|I've had a good education, if I do say so myself. Luckily for me, my people choose to forego the traditional choke collar style of "training". I do much better with positive reinforcement like clicking & treating when I guess right; pretty soon I figured out what they were trying to say. (Soon after I learned enough English to understand them--and to create this page). Schoolin' helped shape my behavior, and while I'm not perfect yet, my people have learned a little "dog" and can clue me without hitting or yelling, which is very un-doglike.|
|I'd like to thank these folks for making me a better dog.
The Bureau of Parks & Recreation for providing nice places to run free & chase squirrels. Since most parks here aren't "leash-free", I make sure to pay attention to my people when they tell me to come or get out of the way when a jogger threatens to run me down. If us dogs learn some basic manners, we can get along with the people just fine (without the fines).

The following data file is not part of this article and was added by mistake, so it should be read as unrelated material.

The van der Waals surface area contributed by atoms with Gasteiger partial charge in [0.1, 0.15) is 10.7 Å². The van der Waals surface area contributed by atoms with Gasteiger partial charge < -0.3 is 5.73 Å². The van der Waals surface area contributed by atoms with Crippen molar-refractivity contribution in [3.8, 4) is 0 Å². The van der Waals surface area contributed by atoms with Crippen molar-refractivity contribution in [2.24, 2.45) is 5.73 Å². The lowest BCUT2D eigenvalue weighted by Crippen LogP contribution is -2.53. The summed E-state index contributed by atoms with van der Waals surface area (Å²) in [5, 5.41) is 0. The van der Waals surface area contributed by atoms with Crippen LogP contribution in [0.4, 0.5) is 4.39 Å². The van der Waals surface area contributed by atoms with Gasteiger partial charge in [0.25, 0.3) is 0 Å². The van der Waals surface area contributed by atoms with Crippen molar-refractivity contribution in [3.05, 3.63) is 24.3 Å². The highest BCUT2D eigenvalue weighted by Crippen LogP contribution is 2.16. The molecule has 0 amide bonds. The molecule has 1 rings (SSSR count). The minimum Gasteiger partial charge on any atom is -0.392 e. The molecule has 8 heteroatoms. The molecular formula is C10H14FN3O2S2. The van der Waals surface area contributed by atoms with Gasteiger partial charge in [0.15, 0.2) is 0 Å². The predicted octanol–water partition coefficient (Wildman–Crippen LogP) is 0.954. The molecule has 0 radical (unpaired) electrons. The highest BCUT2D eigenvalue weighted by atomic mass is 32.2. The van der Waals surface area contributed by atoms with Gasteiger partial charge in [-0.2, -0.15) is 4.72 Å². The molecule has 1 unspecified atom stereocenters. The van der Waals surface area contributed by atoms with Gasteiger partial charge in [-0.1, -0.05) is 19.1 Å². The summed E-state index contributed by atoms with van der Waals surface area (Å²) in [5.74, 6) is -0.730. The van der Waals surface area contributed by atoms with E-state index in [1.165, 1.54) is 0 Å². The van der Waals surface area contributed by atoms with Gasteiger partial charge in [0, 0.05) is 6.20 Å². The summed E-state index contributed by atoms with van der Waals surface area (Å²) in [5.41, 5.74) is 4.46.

|Animal School provides classes from Puppy 101 (where I honed my socialization skills), to the Basic Obedience series, to Agility. Unfortunately, they are now defunct, but you should be able to find positive reinforcement classes just about anywhere.|
|Auntie Tracey & Auntie Sally are private trainers. I got to know Auntie Zoe and she impressed me when she whipped out that clicker & some kind treats and convinced me to do stuff I hadn't even thought of. Toss out that choke collar and get on-board the Clicker Train|
|A book that really opened my eyes was, "On Talking Terms With Dogs: Calming Signals" by Turid Rugaas. She explained alot of the things I do without even thinking about it when I meet other dogs. This has really helped my people figure out dog body-language. Now they can tell when I am anxious and can read a strange dog almost as fast as I can. You can find this great book at Dogwise, just search by title or author.|